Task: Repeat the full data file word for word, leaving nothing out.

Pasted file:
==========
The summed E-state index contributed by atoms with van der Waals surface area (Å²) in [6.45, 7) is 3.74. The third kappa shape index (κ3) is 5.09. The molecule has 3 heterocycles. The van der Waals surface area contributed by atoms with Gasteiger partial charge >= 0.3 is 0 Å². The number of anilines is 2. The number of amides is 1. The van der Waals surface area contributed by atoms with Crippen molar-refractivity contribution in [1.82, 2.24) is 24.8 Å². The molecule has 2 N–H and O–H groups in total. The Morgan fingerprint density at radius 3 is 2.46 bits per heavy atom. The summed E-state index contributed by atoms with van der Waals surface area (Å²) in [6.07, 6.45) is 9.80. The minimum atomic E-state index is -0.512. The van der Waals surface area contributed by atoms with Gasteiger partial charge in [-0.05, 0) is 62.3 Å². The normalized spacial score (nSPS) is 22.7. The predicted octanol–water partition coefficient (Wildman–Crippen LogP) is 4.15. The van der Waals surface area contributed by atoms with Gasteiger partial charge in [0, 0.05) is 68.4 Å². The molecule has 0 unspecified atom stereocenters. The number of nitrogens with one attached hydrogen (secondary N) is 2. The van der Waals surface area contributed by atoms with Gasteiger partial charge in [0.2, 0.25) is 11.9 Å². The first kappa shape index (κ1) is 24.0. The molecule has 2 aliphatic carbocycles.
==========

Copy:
The summed E-state index contributed by atoms with van der Waals surface area (Å²) in [6.45, 7) is 3.74. The third kappa shape index (κ3) is 5.09. The molecule has 3 heterocycles. The van der Waals surface area contributed by atoms with Gasteiger partial charge >= 0.3 is 0 Å². The number of anilines is 2. The number of amides is 1. The van der Waals surface area contributed by atoms with Crippen molar-refractivity contribution in [1.82, 2.24) is 24.8 Å². The molecule has 2 N–H and O–H groups in total. The Morgan fingerprint density at radius 3 is 2.46 bits per heavy atom. The summed E-state index contributed by atoms with van der Waals surface area (Å²) in [6.07, 6.45) is 9.80. The minimum atomic E-state index is -0.512. The van der Waals surface area contributed by atoms with Gasteiger partial charge in [-0.05, 0) is 62.3 Å². The normalized spacial score (nSPS) is 22.7. The predicted octanol–water partition coefficient (Wildman–Crippen LogP) is 4.15. The van der Waals surface area contributed by atoms with Gasteiger partial charge in [0, 0.05) is 68.4 Å². The molecule has 0 unspecified atom stereocenters. The number of nitrogens with one attached hydrogen (secondary N) is 2. The van der Waals surface area contributed by atoms with Gasteiger partial charge in [0.2, 0.25) is 11.9 Å². The first kappa shape index (κ1) is 24.0. The molecule has 2 aliphatic carbocycles.